• As in any kind of analysis you are trying to answer a question We represent this question in terms of preferences and utility functions, which I ’ll explain it later. As I have mentioned scalability always have to do with the scaling or variation of application domain or machine design characteristics. We call those independent variables, which are variables that can be manipulated on the analysis. Note that not all variables will vary, therefore we further subdivide them into scaling and non-scaling. Other variables may affect scalability, but we have no control of them. We call them nuisance variables. - Experimental design to reveal the causal relationship Factors Dependent variables The analysis of dependent variables in the presence of the variation of certain factors turn an ordinary quality analysis into a scalability analysis And thus it is vague to refer simply to “the scalability of a system”; instead one must refer to “the scalability with respect to throughput”, or “the scalability with respect to latency and memory consumption”. Scalability analysis should unveil this relationship in a explicit and continuous form Any system analysis conducted with respect to a variation over a range of environmental or design qualities is a scalability analysis Performance, reliability, availability, security, etc.
  • In hindsight, the file-based design may appear to be obviously superior to the memory-based design, but this was not at all obvious when the memory-based design was first developed. In fact, if the designs had been compared only in terms of the load at the time the memory-based system was first being developed, then the memory-based design would have been selected instead of the file-based design. Only by doing a proper analysis over the full range of the scaling dimensions are we able to select the most scalable design.
  • As in any kind of analysis you are trying to answer a question We represent this question in terms of preferences and utility functions, which I ’ll explain it later. As I have mentioned scalability always have to do with the scaling or variation of application domain or machine design characteristics. We call those independent variables, which are variables that can be manipulated on the analysis. Note that not all variables will vary, therefore we further subdivide them into scaling and non-scaling. Other variables may affect scalability, but we have no control of them. We call them nuisance variables. - Experimental design to reveal the causal relationship Factors Dependent variables The analysis of dependent variables in the presence of the variation of certain factors turn an ordinary quality analysis into a scalability analysis And thus it is vague to refer simply to “the scalability of a system”; instead one must refer to “the scalability with respect to throughput”, or “the scalability with respect to latency and memory consumption”. Scalability analysis should unveil this relationship in a explicit and continuous form Any system analysis conducted with respect to a variation over a range of environmental or design qualities is a scalability analysis Performance, reliability, availability, security, etc.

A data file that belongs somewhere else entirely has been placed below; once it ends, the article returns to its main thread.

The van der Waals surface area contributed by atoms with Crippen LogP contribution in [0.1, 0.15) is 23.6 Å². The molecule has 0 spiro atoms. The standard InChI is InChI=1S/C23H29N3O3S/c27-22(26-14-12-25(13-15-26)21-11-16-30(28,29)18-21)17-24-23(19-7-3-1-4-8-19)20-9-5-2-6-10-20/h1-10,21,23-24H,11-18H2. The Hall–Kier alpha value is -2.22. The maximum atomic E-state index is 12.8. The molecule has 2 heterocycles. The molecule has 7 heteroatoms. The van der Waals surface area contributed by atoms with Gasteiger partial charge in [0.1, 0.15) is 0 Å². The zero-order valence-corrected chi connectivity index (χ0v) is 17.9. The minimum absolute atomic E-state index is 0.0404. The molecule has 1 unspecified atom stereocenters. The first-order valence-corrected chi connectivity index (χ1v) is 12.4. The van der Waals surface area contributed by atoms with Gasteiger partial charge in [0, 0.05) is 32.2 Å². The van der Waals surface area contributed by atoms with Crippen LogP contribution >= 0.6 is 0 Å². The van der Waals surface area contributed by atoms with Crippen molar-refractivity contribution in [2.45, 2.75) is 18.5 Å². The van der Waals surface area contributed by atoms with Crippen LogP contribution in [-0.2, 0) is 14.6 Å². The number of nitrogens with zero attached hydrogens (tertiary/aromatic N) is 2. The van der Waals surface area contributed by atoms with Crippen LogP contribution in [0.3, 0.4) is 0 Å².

• Software System Scalability: Concepts and Techniques (keynote talk at ISEC 2009)

    1. 1. Software System Scalability:Concepts and TechniquesDavid S. RosenblumUniversity College LondonUnited Kingdomhttp://www.cs.ucl.ac.uk/staff/D.Rosenblum/
    2. 2. Acknowledgments• Letícia Duboc• Tony Wicks• Emmanuel Letier ISEC 2009 2
    3. 3. The Concept of Scalability
    4. 4. Scalability: A Widely Used Term• The technical literature has many uses of the term – Product brochures – Research papers – Design documents – Standards specifications• But there are very few precise definitions ISEC 2009 4
    5. 5. A Typical ExampleSAP SpecificationMark Handley, Colin Perkins and Edmund Whelan, Session Announcement Protocol, RFC 2974, October 2000.• 5500 Words, Including 3 Occurrences of ‘Scalability’: – Abstract: ‘This document describes version 2 of the multicast session directory announcement protocol, Session Announced Protocol (SAP), and the related issues affecting security and scalability that should be taken into account by implementors.’ – Section on Terminology: ‘A SAP announcer periodically multicasts an announcement packet to a well known multicast address and port. The announcement is multicast with the same scope as the session it is announcing, ensuring that the recipients of the announcement are within the scope of the session the announcement describes (bandwidth and other such constraints permitting). This is also important for the scalability of the protocol, as it keeps local session announcements local.’ – Section Heading: ‘Scalability and Caching’ ISEC 2009 5